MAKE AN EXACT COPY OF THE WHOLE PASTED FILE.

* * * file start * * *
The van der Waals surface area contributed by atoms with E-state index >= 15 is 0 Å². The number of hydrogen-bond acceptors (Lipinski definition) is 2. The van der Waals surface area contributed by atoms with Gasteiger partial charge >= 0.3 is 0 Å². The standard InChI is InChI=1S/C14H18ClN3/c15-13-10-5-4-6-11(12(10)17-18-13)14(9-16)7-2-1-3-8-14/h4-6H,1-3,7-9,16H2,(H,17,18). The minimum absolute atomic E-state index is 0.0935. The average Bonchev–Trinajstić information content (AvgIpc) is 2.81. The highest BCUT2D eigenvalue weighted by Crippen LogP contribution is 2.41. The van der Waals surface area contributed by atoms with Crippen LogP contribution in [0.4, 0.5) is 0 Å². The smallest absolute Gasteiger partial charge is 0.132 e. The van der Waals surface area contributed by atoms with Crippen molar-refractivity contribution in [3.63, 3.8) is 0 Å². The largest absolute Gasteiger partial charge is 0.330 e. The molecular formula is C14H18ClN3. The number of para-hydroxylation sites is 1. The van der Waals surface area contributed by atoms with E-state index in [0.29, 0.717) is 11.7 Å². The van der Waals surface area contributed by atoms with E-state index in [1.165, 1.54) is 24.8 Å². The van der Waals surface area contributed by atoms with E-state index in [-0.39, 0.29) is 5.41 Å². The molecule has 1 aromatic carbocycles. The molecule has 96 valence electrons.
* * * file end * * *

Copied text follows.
The van der Waals surface area contributed by atoms with E-state index >= 15 is 0 Å². The number of hydrogen-bond acceptors (Lipinski definition) is 2. The van der Waals surface area contributed by atoms with Gasteiger partial charge >= 0.3 is 0 Å². The standard InChI is InChI=1S/C14H18ClN3/c15-13-10-5-4-6-11(12(10)17-18-13)14(9-16)7-2-1-3-8-14/h4-6H,1-3,7-9,16H2,(H,17,18). The minimum absolute atomic E-state index is 0.0935. The average Bonchev–Trinajstić information content (AvgIpc) is 2.81. The highest BCUT2D eigenvalue weighted by Crippen LogP contribution is 2.41. The van der Waals surface area contributed by atoms with Crippen LogP contribution in [0.4, 0.5) is 0 Å². The smallest absolute Gasteiger partial charge is 0.132 e. The van der Waals surface area contributed by atoms with Crippen molar-refractivity contribution in [3.63, 3.8) is 0 Å². The largest absolute Gasteiger partial charge is 0.330 e. The molecular formula is C14H18ClN3. The number of para-hydroxylation sites is 1. The van der Waals surface area contributed by atoms with E-state index in [0.29, 0.717) is 11.7 Å². The van der Waals surface area contributed by atoms with E-state index in [1.165, 1.54) is 24.8 Å². The van der Waals surface area contributed by atoms with E-state index in [-0.39, 0.29) is 5.41 Å². The molecule has 1 aromatic carbocycles. The molecule has 96 valence electrons.